A Psychology Minute: Primacy and Recency Effect

Okay quick. Have someone close by read this number to you slowly: 7397486312. If you are like most people, it is difficult to remember all these digits. But if you do recall some, it is most likely to be the beginning and ending numbers.

These complimentary phenomenon are called the “primacy effect” and the “recency effect.” It is the idea that when presented with a large amount of information, we tend to best remember those events that happened first (primacy) and those that happened most recently (recency). In the process, we tend to forget what comes in the middle.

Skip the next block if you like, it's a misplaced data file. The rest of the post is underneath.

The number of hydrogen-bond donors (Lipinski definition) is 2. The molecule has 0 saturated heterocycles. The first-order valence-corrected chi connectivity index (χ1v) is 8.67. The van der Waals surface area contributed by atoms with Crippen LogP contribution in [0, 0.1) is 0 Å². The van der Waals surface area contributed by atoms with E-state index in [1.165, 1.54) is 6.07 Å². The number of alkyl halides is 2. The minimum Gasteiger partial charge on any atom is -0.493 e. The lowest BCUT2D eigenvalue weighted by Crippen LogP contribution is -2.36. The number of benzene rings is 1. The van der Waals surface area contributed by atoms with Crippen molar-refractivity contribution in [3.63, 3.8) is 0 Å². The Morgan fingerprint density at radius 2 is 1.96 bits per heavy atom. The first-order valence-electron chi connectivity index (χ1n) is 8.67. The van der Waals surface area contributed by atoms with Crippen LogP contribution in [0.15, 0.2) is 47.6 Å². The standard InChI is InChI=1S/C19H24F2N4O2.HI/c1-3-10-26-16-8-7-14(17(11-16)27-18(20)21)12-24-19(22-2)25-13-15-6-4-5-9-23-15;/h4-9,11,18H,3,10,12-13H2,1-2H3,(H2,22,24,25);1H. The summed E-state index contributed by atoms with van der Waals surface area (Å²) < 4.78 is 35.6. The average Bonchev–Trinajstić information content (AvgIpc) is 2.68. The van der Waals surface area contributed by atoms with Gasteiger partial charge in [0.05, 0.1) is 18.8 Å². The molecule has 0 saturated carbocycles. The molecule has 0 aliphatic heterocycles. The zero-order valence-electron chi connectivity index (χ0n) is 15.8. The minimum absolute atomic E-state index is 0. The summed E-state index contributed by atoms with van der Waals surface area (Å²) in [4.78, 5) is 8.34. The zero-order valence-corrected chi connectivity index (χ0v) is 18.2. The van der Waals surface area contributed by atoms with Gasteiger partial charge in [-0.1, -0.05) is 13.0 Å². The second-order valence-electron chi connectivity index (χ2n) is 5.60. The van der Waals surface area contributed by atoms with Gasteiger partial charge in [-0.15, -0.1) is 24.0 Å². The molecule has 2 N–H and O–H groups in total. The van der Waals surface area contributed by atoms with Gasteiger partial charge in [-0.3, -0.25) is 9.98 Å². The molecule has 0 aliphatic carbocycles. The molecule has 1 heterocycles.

Timing is not only relevant when learning new information, but also in processing various experiences that shape our worldview. Whether it is our first love or last encounter or first taste or the last mile, these experiences tend to stand out in our minds. But while first or last might be the headliner, it the experiences in the middle that teach and form us the most. This is the body of our “story.” As any marathoner knows, it is often the first and last miles that are the most memorable. But the middle ones make the long run possible.

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